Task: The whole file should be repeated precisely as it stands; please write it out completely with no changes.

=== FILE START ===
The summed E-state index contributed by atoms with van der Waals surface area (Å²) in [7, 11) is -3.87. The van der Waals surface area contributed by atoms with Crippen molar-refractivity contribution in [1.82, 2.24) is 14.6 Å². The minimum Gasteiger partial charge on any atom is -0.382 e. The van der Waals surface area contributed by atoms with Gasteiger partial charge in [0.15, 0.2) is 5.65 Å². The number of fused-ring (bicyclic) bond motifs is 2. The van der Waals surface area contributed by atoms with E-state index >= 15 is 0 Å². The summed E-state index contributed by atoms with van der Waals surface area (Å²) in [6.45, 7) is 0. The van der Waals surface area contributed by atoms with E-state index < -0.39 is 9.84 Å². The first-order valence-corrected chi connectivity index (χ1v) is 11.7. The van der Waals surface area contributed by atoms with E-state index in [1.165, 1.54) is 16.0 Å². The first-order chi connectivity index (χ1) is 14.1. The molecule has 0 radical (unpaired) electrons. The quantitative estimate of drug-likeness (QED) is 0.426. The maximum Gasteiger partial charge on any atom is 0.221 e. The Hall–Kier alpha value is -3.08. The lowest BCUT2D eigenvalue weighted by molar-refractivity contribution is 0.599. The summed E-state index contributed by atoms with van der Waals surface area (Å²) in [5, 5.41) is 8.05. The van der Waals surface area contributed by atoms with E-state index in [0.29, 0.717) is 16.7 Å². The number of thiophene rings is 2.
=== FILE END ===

The summed E-state index contributed by atoms with van der Waals surface area (Å²) in [7, 11) is -3.87. The van der Waals surface area contributed by atoms with Crippen molar-refractivity contribution in [1.82, 2.24) is 14.6 Å². The minimum Gasteiger partial charge on any atom is -0.382 e. The van der Waals surface area contributed by atoms with Gasteiger partial charge in [0.15, 0.2) is 5.65 Å². The number of fused-ring (bicyclic) bond motifs is 2. The van der Waals surface area contributed by atoms with E-state index >= 15 is 0 Å². The summed E-state index contributed by atoms with van der Waals surface area (Å²) in [6.45, 7) is 0. The van der Waals surface area contributed by atoms with E-state index < -0.39 is 9.84 Å². The first-order valence-corrected chi connectivity index (χ1v) is 11.7. The van der Waals surface area contributed by atoms with E-state index in [1.165, 1.54) is 16.0 Å². The first-order chi connectivity index (χ1) is 14.1. The molecule has 0 radical (unpaired) electrons. The quantitative estimate of drug-likeness (QED) is 0.426. The maximum Gasteiger partial charge on any atom is 0.221 e. The Hall–Kier alpha value is -3.08. The lowest BCUT2D eigenvalue weighted by molar-refractivity contribution is 0.599. The summed E-state index contributed by atoms with van der Waals surface area (Å²) in [5, 5.41) is 8.05. The van der Waals surface area contributed by atoms with E-state index in [0.29, 0.717) is 16.7 Å². The number of thiophene rings is 2.